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Full text of "On the classification and geographical distribution of the Mammalia, being a lecture on Sir Robert Reade's foundation, delivered before the University of Cambridge ... May 10, 1859. To which is added an appendix "On the gorilla," and "On the extinction and transmutation of species.""

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SSnftroftg of <ambrfoge, in tjjc &tiate*f^ouse, 

MAY 10, 1859. 














Gift of C. A. Kofoid 










I AVAIL myself with pleasure of your permission to 
dedicate to you the present Discourse, which owes its existence 
principally to your favourable opinion of my ability to dis- 
charge the trust which you have done me the honour of confiding 

to me. 

Believe me to be, 

With the highest esteem and respect, 

Your obliged and faithful Servant, 



MY first impulse in availing myself of the privilege of 
addressing you in this place, is, to give expression to 
the deep sense which I entertain of the honour conferred 
on me by my appointment to ' Sir Kobert Keade's Lecture- 
ship,' especially as it is the first which has been made since 
the revival of that ancient foundation. Believe me, Sir, I truly 
appreciate the favour of your choice, and am fully impressed 
with the responsibilities which it involves. And if my ac- 
knowledgments should seem curt or inadequate, I would be- 
seech you to believe that this results from the wish not to tres- 
pass too long on your most valuable time, but to devote to 
the subject selected as much as may be of the period com- 
monly allotted to an oral discourse. 

In reviewing, for the choice of this subject, the field of 
Natural Science in which I am a labourer, I desired to 
select one that might be treated of with a certain degree 
of completeness in a single Lecture, one that would enable 
me to submit to you some of the more recent generalisa-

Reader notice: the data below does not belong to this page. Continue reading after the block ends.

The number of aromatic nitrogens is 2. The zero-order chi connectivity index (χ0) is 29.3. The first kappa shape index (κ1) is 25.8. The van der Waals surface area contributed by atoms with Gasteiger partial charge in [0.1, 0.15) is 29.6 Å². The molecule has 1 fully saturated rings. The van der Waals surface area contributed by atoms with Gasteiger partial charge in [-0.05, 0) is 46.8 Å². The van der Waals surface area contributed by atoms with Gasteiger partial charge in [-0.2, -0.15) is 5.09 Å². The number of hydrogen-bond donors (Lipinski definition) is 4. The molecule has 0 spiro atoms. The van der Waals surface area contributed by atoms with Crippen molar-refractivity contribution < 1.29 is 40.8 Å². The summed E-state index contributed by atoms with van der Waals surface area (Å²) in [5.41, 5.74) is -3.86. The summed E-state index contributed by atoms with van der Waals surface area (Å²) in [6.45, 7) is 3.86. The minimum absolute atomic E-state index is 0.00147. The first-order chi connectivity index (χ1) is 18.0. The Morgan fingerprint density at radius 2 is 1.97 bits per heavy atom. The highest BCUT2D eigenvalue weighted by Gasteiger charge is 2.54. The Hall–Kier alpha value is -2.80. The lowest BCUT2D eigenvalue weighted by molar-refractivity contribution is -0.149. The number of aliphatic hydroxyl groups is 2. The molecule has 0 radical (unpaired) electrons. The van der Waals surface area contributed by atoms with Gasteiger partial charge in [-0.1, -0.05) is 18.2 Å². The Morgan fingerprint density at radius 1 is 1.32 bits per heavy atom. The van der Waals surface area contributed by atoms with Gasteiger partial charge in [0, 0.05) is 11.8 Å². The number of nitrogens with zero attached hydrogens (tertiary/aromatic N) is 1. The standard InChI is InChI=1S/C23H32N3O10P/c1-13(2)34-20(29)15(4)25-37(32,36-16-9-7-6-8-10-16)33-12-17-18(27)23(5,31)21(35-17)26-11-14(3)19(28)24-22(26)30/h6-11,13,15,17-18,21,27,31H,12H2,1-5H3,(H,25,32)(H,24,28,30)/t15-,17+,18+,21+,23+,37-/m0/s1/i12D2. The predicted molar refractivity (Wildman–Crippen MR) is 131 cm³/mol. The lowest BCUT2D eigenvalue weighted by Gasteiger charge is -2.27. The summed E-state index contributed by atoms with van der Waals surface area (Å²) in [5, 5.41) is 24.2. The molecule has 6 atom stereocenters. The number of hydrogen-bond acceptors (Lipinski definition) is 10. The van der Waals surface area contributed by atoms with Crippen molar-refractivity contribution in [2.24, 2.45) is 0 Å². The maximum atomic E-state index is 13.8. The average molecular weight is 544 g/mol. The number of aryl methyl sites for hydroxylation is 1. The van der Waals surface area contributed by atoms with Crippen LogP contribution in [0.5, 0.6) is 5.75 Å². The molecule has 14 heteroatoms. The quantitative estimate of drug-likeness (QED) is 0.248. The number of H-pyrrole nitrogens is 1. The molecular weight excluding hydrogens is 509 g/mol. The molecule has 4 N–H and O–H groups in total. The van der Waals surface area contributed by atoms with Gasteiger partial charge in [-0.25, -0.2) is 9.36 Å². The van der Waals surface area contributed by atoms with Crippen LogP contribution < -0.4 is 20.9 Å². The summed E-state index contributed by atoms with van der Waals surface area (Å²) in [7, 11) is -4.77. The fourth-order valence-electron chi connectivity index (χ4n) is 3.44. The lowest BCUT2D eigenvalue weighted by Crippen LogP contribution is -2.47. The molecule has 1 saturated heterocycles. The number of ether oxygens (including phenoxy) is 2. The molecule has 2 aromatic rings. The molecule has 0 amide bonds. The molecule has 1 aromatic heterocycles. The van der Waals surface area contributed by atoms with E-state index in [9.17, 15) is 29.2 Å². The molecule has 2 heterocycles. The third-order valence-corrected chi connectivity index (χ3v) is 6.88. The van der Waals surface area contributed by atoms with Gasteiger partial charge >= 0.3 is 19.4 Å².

tions in Natural History, and at the same time exemplify 
the applicability of that science, as a discipline, to the im- 
provement of the intellect, and especially as a sharpener of the 
faculties of observation and of methodical arrangement. 

I trust that in the attempt to briefly unfold the Classi- 
fication and Geographical Distribution of the Mammalia I 
may attain the end I have in view. 

The generalisation resulting in the idea of the natural 
group of animals, so called, is one of ancient date. The 
ZOOTOKA of Aristotle included the same outwardly diverse but 
organically similar beings which constitute the MAMMALIA 
of modern Naturalists. In that truly extraordinary compen- 
dium of zoological and zootomical knowledge, the ' Hepl 
toTo/owi? 1 ,' animals generally, and by implication the 

1 Ed. Schneider, Leipzig, 1811, 4 Vols. Svo. 

Zootoka, or air-breathing vivipara, are divided according to 
the nature of their limbs into three sections : 1st, Dipoda; 
2nd, Tetrapoda ; 3rd, Apoda. The first comprised the biped 
human race, the second the hairy quadrupeds, the third the 
whale-tribe, in which the limbs answering to the legs of man 
are wanting. 

The second of these divisions, which includes the great 
majority of mammals, and is commonly regarded as the class 
itself, Aristotle subdivides into two great groups, according to 
the modification of the extremities. In the first group the 
foot is multifid, and a part of the digit finger or toe is left 
free for the exercise of the faculty of touch, the hard nail or 
claw being placed upon one side only ; in the second group 
the digits are inclosed in hoofs : these groups are recognised 
in modem Zoology as the UNGUICULATA and UNGULATA. 

Aristotle, in the generalised expressions of his observations 
on the various conditions of the teeth, has indicated subdi- 
visions of the UNGUICULATA according to characters of the 
dental system. One subdivision includes those quadrupeds 
which have the front teeth trenchant, and the back teeth 
flattened, viz. the Pithecoida or Ape-tribe. Another subdi- 
vision includes the quadrupeds with diversified acuminated 
front teeth and interlocking serrated back teeth, viz. the Kar- 
charodonta, or Carnivora ; whilst the animals now known as 
' Kodents' are indicated by a negative 'dental character. 

With respect to the hoofed or Ungulate quadrupeds Aris- 
totle in his generalisations on the organs of progressive motion 
divides them into Dischidce, or bisulcate quadrupeds, and 
Aschidce, or solidungulates, e. g. the horse and ass. 

The term Anepallacta, by which Aristotle signified the 
animals in which the upper and lower teeth do not interlock,